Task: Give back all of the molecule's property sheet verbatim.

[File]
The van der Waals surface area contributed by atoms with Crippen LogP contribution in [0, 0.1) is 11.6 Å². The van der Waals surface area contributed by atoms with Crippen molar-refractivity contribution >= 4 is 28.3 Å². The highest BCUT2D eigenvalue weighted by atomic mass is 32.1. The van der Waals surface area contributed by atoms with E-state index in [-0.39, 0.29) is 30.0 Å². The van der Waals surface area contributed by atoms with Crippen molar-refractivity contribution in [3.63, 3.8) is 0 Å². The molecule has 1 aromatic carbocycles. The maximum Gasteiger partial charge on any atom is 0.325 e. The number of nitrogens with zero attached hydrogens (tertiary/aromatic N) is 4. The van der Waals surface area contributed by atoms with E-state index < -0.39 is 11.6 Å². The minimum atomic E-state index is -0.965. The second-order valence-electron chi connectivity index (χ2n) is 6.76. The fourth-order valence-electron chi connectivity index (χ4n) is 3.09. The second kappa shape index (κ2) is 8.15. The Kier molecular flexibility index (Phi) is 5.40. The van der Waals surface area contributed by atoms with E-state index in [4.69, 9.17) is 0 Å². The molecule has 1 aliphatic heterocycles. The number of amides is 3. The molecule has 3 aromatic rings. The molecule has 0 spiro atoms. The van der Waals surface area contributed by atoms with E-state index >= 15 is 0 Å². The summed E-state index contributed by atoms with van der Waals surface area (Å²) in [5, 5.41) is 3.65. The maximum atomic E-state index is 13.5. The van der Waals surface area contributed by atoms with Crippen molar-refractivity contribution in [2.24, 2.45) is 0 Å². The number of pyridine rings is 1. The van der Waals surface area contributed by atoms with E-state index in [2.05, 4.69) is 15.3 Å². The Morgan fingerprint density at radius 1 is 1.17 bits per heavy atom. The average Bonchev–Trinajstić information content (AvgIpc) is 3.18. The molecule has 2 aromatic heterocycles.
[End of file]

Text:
The van der Waals surface area contributed by atoms with Crippen LogP contribution in [0, 0.1) is 11.6 Å². The van der Waals surface area contributed by atoms with Crippen molar-refractivity contribution >= 4 is 28.3 Å². The highest BCUT2D eigenvalue weighted by atomic mass is 32.1. The van der Waals surface area contributed by atoms with E-state index in [-0.39, 0.29) is 30.0 Å². The van der Waals surface area contributed by atoms with Crippen molar-refractivity contribution in [3.63, 3.8) is 0 Å². The molecule has 1 aromatic carbocycles. The maximum Gasteiger partial charge on any atom is 0.325 e. The number of nitrogens with zero attached hydrogens (tertiary/aromatic N) is 4. The van der Waals surface area contributed by atoms with E-state index < -0.39 is 11.6 Å². The minimum atomic E-state index is -0.965. The second-order valence-electron chi connectivity index (χ2n) is 6.76. The fourth-order valence-electron chi connectivity index (χ4n) is 3.09. The second kappa shape index (κ2) is 8.15. The Kier molecular flexibility index (Phi) is 5.40. The van der Waals surface area contributed by atoms with E-state index in [4.69, 9.17) is 0 Å². The molecule has 1 aliphatic heterocycles. The number of amides is 3. The molecule has 3 aromatic rings. The molecule has 0 spiro atoms. The van der Waals surface area contributed by atoms with E-state index >= 15 is 0 Å². The summed E-state index contributed by atoms with van der Waals surface area (Å²) in [5, 5.41) is 3.65. The maximum atomic E-state index is 13.5. The van der Waals surface area contributed by atoms with Crippen molar-refractivity contribution in [2.24, 2.45) is 0 Å². The number of pyridine rings is 1. The van der Waals surface area contributed by atoms with E-state index in [2.05, 4.69) is 15.3 Å². The Morgan fingerprint density at radius 1 is 1.17 bits per heavy atom. The average Bonchev–Trinajstić information content (AvgIpc) is 3.18. The molecule has 2 aromatic heterocycles.